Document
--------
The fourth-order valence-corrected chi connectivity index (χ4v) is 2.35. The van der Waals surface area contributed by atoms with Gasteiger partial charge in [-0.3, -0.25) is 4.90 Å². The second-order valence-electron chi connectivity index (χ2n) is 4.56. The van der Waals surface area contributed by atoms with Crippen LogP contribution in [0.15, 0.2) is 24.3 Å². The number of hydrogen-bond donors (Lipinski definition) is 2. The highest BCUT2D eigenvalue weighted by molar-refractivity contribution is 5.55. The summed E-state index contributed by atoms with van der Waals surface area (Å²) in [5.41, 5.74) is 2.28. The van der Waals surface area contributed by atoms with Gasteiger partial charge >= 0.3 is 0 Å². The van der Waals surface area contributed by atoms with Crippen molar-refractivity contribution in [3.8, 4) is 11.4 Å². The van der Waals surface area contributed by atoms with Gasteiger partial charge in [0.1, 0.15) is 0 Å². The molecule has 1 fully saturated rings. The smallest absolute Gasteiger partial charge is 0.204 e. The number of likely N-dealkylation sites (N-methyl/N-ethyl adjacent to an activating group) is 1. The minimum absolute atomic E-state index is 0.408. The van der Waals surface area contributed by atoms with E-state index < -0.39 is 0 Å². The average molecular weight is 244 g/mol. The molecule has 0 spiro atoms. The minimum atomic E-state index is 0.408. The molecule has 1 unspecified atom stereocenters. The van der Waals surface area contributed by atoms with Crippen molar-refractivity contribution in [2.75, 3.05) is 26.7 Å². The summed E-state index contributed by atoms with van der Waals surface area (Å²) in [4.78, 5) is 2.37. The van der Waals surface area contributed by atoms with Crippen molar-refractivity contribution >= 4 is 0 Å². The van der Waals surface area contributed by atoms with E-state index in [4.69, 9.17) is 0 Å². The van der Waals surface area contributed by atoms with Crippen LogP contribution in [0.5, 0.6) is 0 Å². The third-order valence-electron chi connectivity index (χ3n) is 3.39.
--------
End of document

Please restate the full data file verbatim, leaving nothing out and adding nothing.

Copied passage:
The fourth-order valence-corrected chi connectivity index (χ4v) is 2.35. The van der Waals surface area contributed by atoms with Gasteiger partial charge in [-0.3, -0.25) is 4.90 Å². The second-order valence-electron chi connectivity index (χ2n) is 4.56. The van der Waals surface area contributed by atoms with Crippen LogP contribution in [0.15, 0.2) is 24.3 Å². The number of hydrogen-bond donors (Lipinski definition) is 2. The highest BCUT2D eigenvalue weighted by molar-refractivity contribution is 5.55. The summed E-state index contributed by atoms with van der Waals surface area (Å²) in [5.41, 5.74) is 2.28. The van der Waals surface area contributed by atoms with Gasteiger partial charge >= 0.3 is 0 Å². The van der Waals surface area contributed by atoms with Crippen molar-refractivity contribution in [3.8, 4) is 11.4 Å². The van der Waals surface area contributed by atoms with Gasteiger partial charge in [0.1, 0.15) is 0 Å². The molecule has 1 fully saturated rings. The smallest absolute Gasteiger partial charge is 0.204 e. The number of likely N-dealkylation sites (N-methyl/N-ethyl adjacent to an activating group) is 1. The minimum absolute atomic E-state index is 0.408. The van der Waals surface area contributed by atoms with E-state index < -0.39 is 0 Å². The average molecular weight is 244 g/mol. The molecule has 0 spiro atoms. The minimum atomic E-state index is 0.408. The molecule has 1 unspecified atom stereocenters. The van der Waals surface area contributed by atoms with Crippen molar-refractivity contribution in [2.75, 3.05) is 26.7 Å². The summed E-state index contributed by atoms with van der Waals surface area (Å²) in [4.78, 5) is 2.37. The van der Waals surface area contributed by atoms with Crippen molar-refractivity contribution >= 4 is 0 Å². The van der Waals surface area contributed by atoms with E-state index in [4.69, 9.17) is 0 Å². The van der Waals surface area contributed by atoms with Crippen LogP contribution in [0.5, 0.6) is 0 Å². The third-order valence-electron chi connectivity index (χ3n) is 3.39.